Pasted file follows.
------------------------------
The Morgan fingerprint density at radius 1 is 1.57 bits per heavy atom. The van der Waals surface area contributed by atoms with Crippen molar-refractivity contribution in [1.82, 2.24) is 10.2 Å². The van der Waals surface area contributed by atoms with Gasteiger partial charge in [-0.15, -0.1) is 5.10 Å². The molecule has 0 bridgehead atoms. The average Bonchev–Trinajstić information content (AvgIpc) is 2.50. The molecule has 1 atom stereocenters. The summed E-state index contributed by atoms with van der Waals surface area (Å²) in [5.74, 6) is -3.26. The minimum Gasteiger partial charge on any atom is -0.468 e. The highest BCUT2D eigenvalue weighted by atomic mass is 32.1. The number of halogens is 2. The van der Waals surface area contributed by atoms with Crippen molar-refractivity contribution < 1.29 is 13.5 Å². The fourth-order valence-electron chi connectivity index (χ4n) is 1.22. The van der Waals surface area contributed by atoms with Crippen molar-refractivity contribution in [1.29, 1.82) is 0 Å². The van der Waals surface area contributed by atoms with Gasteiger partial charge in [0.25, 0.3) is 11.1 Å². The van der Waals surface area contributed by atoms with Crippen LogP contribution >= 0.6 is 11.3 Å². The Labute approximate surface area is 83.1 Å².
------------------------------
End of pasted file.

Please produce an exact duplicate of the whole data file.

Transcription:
The Morgan fingerprint density at radius 1 is 1.57 bits per heavy atom. The van der Waals surface area contributed by atoms with Crippen molar-refractivity contribution in [1.82, 2.24) is 10.2 Å². The van der Waals surface area contributed by atoms with Gasteiger partial charge in [-0.15, -0.1) is 5.10 Å². The molecule has 0 bridgehead atoms. The average Bonchev–Trinajstić information content (AvgIpc) is 2.50. The molecule has 1 atom stereocenters. The summed E-state index contributed by atoms with van der Waals surface area (Å²) in [5.74, 6) is -3.26. The minimum Gasteiger partial charge on any atom is -0.468 e. The highest BCUT2D eigenvalue weighted by atomic mass is 32.1. The number of halogens is 2. The van der Waals surface area contributed by atoms with Crippen molar-refractivity contribution < 1.29 is 13.5 Å². The fourth-order valence-electron chi connectivity index (χ4n) is 1.22. The van der Waals surface area contributed by atoms with Crippen molar-refractivity contribution in [1.29, 1.82) is 0 Å². The van der Waals surface area contributed by atoms with Gasteiger partial charge in [0.25, 0.3) is 11.1 Å². The van der Waals surface area contributed by atoms with Crippen LogP contribution >= 0.6 is 11.3 Å². The Labute approximate surface area is 83.1 Å².